Northern Cities and Towns

   
   
     
 

Kosher butcher in Tangier, with store sign in Spanish, French and Hebrew.

 
   
 
   
 
     
                                                  Tetouan

Tetouan has an important mellah with several synagogues that have been turned into houses. The Ben Gualid, Pintada and Crudo Synagogues have all been dismantled within the last few years. The major synagogue still in use is in the European city.  A Jewish social club is used by the 150 Jews still living in Tetouan as well as by Muslims. Tetouan is the site of the first Alliance Israelite Universelle school, established in 1862 after Morocco regained control of the city from the Spanish. The cemetery, located on Monte Dersa, is vast. The major saint is Isaac Benoualide. Near-by Tetouan is Ceuta (Sebta), a Spanish enclave on the Mediterranean coast. Spanish Jews maintain the modern synagogue and ancient cemetery.

                                               
Tangier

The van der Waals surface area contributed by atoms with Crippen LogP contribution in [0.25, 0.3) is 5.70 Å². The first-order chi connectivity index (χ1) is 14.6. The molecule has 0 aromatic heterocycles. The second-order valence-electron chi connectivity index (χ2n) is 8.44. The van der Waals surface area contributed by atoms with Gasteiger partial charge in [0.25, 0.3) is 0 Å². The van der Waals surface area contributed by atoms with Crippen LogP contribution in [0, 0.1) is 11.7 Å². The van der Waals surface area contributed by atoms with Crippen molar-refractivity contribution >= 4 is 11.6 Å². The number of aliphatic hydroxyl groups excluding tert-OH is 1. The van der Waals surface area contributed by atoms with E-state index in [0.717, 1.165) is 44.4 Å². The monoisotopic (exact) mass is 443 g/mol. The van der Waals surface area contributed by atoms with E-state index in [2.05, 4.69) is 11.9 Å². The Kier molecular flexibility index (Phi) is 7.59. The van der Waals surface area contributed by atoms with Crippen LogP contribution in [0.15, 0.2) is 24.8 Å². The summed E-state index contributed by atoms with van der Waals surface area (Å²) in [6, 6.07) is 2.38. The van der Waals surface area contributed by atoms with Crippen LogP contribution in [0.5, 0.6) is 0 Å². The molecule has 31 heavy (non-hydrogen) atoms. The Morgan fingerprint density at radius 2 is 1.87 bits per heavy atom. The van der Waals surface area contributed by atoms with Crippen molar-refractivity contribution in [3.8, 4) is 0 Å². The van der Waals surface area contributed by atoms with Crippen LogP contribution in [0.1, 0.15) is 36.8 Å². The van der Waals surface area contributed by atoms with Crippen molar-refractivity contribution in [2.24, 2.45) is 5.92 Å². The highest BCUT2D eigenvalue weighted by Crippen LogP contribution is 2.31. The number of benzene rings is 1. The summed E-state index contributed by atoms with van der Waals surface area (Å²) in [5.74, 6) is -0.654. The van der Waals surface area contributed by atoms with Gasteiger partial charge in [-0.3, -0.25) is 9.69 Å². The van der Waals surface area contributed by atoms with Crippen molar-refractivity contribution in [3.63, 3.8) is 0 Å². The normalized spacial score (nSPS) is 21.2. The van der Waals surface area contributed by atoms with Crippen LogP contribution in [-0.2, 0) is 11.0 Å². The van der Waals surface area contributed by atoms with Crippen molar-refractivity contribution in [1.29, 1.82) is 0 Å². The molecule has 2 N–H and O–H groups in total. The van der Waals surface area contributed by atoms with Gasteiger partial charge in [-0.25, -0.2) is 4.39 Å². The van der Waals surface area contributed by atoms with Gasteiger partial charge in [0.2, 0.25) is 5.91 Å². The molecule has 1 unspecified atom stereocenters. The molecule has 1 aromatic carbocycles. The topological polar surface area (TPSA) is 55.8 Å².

Tangier had no formal mellah, but instead an unprotected Jewish quarter. On Rue des Synagogues, there are many closed synagogues. One of them, Temple Benatar, has been restored and is superbly decorated. Near-by is the American Legation Museum, located in the oldest American consulate in continuous use. Between its founding in 1829 and the establishment of Tangier as an international city in 1923, many Moroccan Jews served as American proteges, putting them beyond the law of the Sultan. During World War II, the Legation played an important role in processing Jewish refugees from Europe. Visible from the Legation Museum is Tangier's Jewish cemetery, where the saint Mordehai Bengio is buried. The community center in the European city proudly displays a copy of the royal decree negotiated by Moses Montefiore in 1864 demanding that Moroccan Government officials provide equal treatment to Jews. Montefiore passed through Tangier on the way to negotiate the decree in Marrakesh. Tangier has a very visible synagogue in the center of the European city, Chaare Raphael. On the ocean cliffs are found the stone outlines of the tombs of the Phoenicians, who came with Jews to Tangier almost three thousand years ago. A short ferry ride away from Tangier lies Gibraltar, with a large and historic Jewish community.

       
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